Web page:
By Kristy Dorsey

The chairman of the Royal Bank of Scotland has warned that the sector is no longer investable after regulators ordered lenders to suspend dividend payments to bolster their finances against what is expected to be a steep economic downturn.

Sir Howard Davies told the City & Financial webinar that banks can’t defer dividends indefinitely, and called for curbs to be lifted by the autumn. In March, the Bank of England ordered lenders to ditch dividend payments and share buybacks until the end of 2020 in response to the economic crisis caused by Covid-19.

“It’s probably fair to say the banking sector is not investable because when people try to do the models about what banks are worth, they can’t plug in any numbers for cash out,” Mr Davies said.

READ MORE: Royal Bank chief warns Covid crisis will lead to a surge in bad debts

UK banks have lent more than £40 billion of state-backed funds to struggling businesses during the crisis, but are bracing for an expected wave of defaults in the coming months.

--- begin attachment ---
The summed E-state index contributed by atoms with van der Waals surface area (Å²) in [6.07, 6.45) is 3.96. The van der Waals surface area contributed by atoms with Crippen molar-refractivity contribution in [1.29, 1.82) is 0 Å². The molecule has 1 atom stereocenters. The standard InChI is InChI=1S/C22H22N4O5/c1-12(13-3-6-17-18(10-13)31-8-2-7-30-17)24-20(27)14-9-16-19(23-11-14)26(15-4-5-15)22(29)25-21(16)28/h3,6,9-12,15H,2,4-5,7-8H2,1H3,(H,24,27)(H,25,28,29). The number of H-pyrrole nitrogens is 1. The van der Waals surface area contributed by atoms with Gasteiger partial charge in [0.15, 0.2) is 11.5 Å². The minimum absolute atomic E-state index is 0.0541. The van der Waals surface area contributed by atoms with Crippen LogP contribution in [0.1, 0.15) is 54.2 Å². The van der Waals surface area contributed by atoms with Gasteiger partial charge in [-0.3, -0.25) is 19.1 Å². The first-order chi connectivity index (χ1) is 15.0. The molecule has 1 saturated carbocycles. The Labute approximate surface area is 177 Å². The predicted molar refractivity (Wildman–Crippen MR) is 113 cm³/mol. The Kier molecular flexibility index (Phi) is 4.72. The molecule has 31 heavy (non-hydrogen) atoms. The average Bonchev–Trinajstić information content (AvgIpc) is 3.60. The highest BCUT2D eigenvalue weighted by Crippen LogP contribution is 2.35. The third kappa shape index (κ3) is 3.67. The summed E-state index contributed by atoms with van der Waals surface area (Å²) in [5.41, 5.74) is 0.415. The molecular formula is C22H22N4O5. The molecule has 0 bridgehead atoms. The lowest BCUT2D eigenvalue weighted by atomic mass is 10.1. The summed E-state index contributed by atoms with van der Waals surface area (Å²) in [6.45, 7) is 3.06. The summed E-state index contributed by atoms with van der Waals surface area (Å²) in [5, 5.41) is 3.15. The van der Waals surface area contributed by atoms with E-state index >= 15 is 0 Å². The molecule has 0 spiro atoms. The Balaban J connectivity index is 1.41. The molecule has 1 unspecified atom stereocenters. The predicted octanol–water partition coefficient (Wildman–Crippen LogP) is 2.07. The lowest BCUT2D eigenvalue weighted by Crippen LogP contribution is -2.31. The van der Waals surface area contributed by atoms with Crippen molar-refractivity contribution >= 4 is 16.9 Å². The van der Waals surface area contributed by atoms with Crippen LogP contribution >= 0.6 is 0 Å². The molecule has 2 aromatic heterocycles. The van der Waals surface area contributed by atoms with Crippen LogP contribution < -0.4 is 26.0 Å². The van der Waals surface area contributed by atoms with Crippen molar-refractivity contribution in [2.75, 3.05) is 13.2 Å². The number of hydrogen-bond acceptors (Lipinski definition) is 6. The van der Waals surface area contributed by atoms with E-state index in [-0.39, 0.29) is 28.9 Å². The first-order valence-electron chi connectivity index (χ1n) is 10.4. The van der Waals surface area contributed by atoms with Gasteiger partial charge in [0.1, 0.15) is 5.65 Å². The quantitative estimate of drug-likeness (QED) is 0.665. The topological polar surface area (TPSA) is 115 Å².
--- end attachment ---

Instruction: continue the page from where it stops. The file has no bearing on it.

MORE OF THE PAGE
Royal Bank of Scotland, which remains 62% owned by the Government after the bailouts from the 2008 financial crisis, booked net impairment losses of £802 million in the first quarter of this year. That figure included a charge of £628m to reflect the “more uncertain outlook” going forward.

As a result, first-quarter profits attributable to ordinary shareholders fell to £288m, down from £707m the previous year.

READ MORE: Royal Bank profits hammered by £630m virus charge

“We can see clouds gathering on the horizon, but it hasn’t yet started to pour down with rain, but I think we know that it’s going to, and that’s going to be a very difficult period for us,” Mr Davies said yesterday.

Also speaking at the webinar, Starling chief executive Anne Boden said banks will need Government support in handling unpaid state-backed business loans in the coming months.

Shares in the Royal Bank of Scotland have fallen by about half this year, as have those of rivals such as Lloyds. The FTSE 100 is down 18% in the year to date.